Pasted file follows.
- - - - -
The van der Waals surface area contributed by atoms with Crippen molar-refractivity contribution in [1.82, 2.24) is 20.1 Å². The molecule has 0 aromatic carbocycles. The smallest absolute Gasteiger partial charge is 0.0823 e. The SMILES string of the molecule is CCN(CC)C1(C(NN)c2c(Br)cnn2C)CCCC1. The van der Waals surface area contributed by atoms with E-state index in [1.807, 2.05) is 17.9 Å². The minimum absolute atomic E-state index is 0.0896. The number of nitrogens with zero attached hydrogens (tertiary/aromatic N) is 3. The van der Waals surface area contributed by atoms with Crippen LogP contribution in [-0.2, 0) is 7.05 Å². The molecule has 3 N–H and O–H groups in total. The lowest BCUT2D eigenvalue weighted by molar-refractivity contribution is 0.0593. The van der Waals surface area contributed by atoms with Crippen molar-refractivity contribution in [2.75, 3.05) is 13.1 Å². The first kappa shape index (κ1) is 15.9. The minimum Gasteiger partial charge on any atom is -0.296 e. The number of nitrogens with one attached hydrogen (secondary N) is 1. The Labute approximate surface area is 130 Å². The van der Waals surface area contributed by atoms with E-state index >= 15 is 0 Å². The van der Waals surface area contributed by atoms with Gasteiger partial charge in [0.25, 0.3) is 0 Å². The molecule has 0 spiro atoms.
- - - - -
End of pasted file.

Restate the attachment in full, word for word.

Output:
The van der Waals surface area contributed by atoms with Crippen molar-refractivity contribution in [1.82, 2.24) is 20.1 Å². The molecule has 0 aromatic carbocycles. The smallest absolute Gasteiger partial charge is 0.0823 e. The SMILES string of the molecule is CCN(CC)C1(C(NN)c2c(Br)cnn2C)CCCC1. The van der Waals surface area contributed by atoms with E-state index in [1.807, 2.05) is 17.9 Å². The minimum absolute atomic E-state index is 0.0896. The number of nitrogens with zero attached hydrogens (tertiary/aromatic N) is 3. The van der Waals surface area contributed by atoms with Crippen LogP contribution in [-0.2, 0) is 7.05 Å². The molecule has 3 N–H and O–H groups in total. The lowest BCUT2D eigenvalue weighted by molar-refractivity contribution is 0.0593. The van der Waals surface area contributed by atoms with Crippen molar-refractivity contribution in [2.75, 3.05) is 13.1 Å². The first kappa shape index (κ1) is 15.9. The minimum Gasteiger partial charge on any atom is -0.296 e. The number of nitrogens with one attached hydrogen (secondary N) is 1. The Labute approximate surface area is 130 Å². The van der Waals surface area contributed by atoms with E-state index >= 15 is 0 Å². The van der Waals surface area contributed by atoms with Gasteiger partial charge in [0.25, 0.3) is 0 Å². The molecule has 0 spiro atoms.